Disable blocks feature

When there's a quiet moment :slight_smile: could I ask for a disable blocks feature (like Blockly has) please?

It would save having to extract blocks/swapping them in an and out and leaving them hanging around while developing stuff

can you explain a little bit more in detail what exactly you'd like to disable? tnx

In Blockly you can do this - just right-click on a block to disable / enable it


If the block is a C-shape - then all blocks within it are disabled automatically as well

is it the same as commenting out?

Yes - exactly that

There is a similar feature on AppInventor as well. Blocks can be disabled and they do not get executed in the sequence. It is a very helpful feature for debugging.

Pulling blocks out of a group with extract is very error prone. Long c-blocks make it hard to figure out at what point the extracted sequence was located.

hmm..... I'm not convinced, because you still need to click on every script to change its state, same as exctracting a block and placing it besides the script. Also, it would introduce state to blocks, i.e. yet another color / scheme, increasing cognitive load and introducing yet more aspects a teacher needs to check when a kid comes to them saying "my project doesn't work".

Plus, you can make your own C-shaped "ignore" block and simply wrap it around the parts of a script you wish to disable.

The is a huge difference bw disabling a block in place and inserting an ignore c-block to wrap other blocks. The point of disable is that the block structure is not affected, only the execution selection of certain selected blocks. The key point is that one does not mess with the order of blocks.

All I can say it that its quicker to right-click and then select disable / enable than extracting and re-inserting

Less prone to error and more easily corrected than extracting

And doesn't leave blocks hanging around making the place look untidy! :slight_smile:

I find it quite useful in Blockly and have wanted this for sometime in Snap!

Not sure that it would be a big issue in a class but obviously depends upon the class :slight_smile:

As to the point about new state and colors etc, and hardship for the teacher: it is easier to read a script with disabled blocks in place but greyed out. Because the logic still can be followed. When blocks are removed and placed aside, the code is no longer the same and logic flow has changed. So a teacher could much easily follow a potential change if blocks in place were greyed out than removed and placed aside.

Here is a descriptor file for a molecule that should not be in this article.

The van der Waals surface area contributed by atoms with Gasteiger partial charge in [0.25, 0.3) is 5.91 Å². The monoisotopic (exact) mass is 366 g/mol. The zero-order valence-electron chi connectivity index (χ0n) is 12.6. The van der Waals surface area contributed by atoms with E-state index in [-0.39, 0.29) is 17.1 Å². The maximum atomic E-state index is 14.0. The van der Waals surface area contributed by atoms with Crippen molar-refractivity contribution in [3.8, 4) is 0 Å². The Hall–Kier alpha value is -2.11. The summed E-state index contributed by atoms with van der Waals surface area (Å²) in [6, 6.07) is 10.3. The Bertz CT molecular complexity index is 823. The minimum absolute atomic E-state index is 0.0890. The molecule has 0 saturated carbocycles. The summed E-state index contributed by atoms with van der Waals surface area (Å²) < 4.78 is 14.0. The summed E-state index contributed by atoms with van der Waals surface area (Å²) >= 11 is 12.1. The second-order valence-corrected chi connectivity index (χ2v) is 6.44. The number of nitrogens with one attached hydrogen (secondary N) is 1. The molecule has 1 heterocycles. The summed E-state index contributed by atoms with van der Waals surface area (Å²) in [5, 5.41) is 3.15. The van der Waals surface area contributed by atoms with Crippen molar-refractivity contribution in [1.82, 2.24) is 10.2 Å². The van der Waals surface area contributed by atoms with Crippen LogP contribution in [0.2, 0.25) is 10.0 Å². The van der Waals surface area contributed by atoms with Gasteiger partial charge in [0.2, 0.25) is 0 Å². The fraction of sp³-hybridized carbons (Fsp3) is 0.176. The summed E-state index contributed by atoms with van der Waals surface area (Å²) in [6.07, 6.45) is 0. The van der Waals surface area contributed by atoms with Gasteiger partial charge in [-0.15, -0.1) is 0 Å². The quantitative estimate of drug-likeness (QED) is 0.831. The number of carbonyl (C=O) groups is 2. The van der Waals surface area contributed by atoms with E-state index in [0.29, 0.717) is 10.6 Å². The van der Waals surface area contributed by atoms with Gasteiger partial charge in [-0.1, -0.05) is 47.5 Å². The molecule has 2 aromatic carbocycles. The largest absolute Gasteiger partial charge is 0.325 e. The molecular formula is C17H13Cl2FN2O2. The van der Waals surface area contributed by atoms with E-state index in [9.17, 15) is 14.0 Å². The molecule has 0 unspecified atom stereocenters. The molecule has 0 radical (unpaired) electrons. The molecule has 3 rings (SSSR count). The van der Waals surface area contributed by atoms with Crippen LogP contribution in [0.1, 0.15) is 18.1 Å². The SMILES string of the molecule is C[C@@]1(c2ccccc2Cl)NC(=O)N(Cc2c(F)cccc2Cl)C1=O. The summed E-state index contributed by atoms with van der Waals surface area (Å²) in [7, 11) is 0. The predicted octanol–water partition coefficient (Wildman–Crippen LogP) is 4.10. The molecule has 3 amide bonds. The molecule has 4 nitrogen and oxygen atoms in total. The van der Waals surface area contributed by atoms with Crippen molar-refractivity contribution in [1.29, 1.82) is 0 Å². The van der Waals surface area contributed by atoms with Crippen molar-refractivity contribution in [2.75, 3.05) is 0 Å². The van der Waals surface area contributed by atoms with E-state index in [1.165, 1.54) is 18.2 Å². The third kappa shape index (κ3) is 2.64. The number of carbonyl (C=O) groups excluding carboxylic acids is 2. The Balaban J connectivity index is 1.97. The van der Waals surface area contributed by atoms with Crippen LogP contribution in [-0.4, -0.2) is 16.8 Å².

There is also a huge exploratory aspect to the whole idea: when playing with a new script from someone else, one can simply change a block to disable / ignore mode, and see how it affects the result.
Being able to do it without removing blocks / inserting blocks and affecting the flow is very helpful in the discovery process .

Hi everybody,

I don't think this proposal is bad... but I have some comments:

  • I want to think a little more in some cases (continuations, recursion, editing a custom block...) but I think it has no problem, because the "execution effect" must be the same than "extract" those blocks.
  • I think the "color mark" is not possible... because the new category features. A new color can not have a semantic meaning now. A possible solution is doing the same we can do now: a c-shaped comment block (that does nothing). And yes, following your proposal, adding the possibility to change to that commented block (or stack) with some extra options (not dragging). It would be similar to the "relabel" feature to comment/uncomment.
  • And a last comment. I think blockly (or some blockly implementations) us this to mark (as disable blocks) with all the blocks that are not compiled. And so, all the blocks into the scripting area that are not under a "compilable" stack, are marked as disable. But here is different, because our dynamic environment.
    A disable block does nothing... but all the other blocks are clickable and can do its task whenever we want. So for me, other reason to make this feature (if it is implemented) in a different way (not coloring). Something more explicit.


dunno about the benefits, really. Disabling only makes sense for statements (command blocks) and not for expressions (reporters), because you'll want to return a constant instead. So, this feature would emphasize imperative computing even more.

I agree about the emphasis on sequential programming.

It would be nice if the feature of dragging a C-shaped block into a gold halo to capture the rest of the script had a way to select less than the rest of the script; that would make your DISABLE block easier to use. It's not a huge problem because it's easy enough to pull part of the script back out of the C-shaped block, so it's not high on my list, but it'd be nice.

Hi, Joan!

What about "dark fading", instead? No new colors, just darkened/faded ones, if a portion of code is disabled?

It would be very useful in my recent project to disable portion of code (that doesn't do what my intention was).

See a mock-up in the image below.

How would this work with people who use fully transparent blocks?

If a user has set the appearance of code to a fully transparent one, only the disabled portions of the code would be less-than-fully transparent and in a darker shade, I mean, obviously, in a less darker shade because you can't get darker than black :~)

I think colors are the least of your worries. How is the user going to set this up? Select a reporter to disable, and then select some piece of it as its replacement? What if the replacement isn't a piece of it, but rather a constant value? As Jens said early in this discussion, the idea is much more applicable to commands than to reporters.

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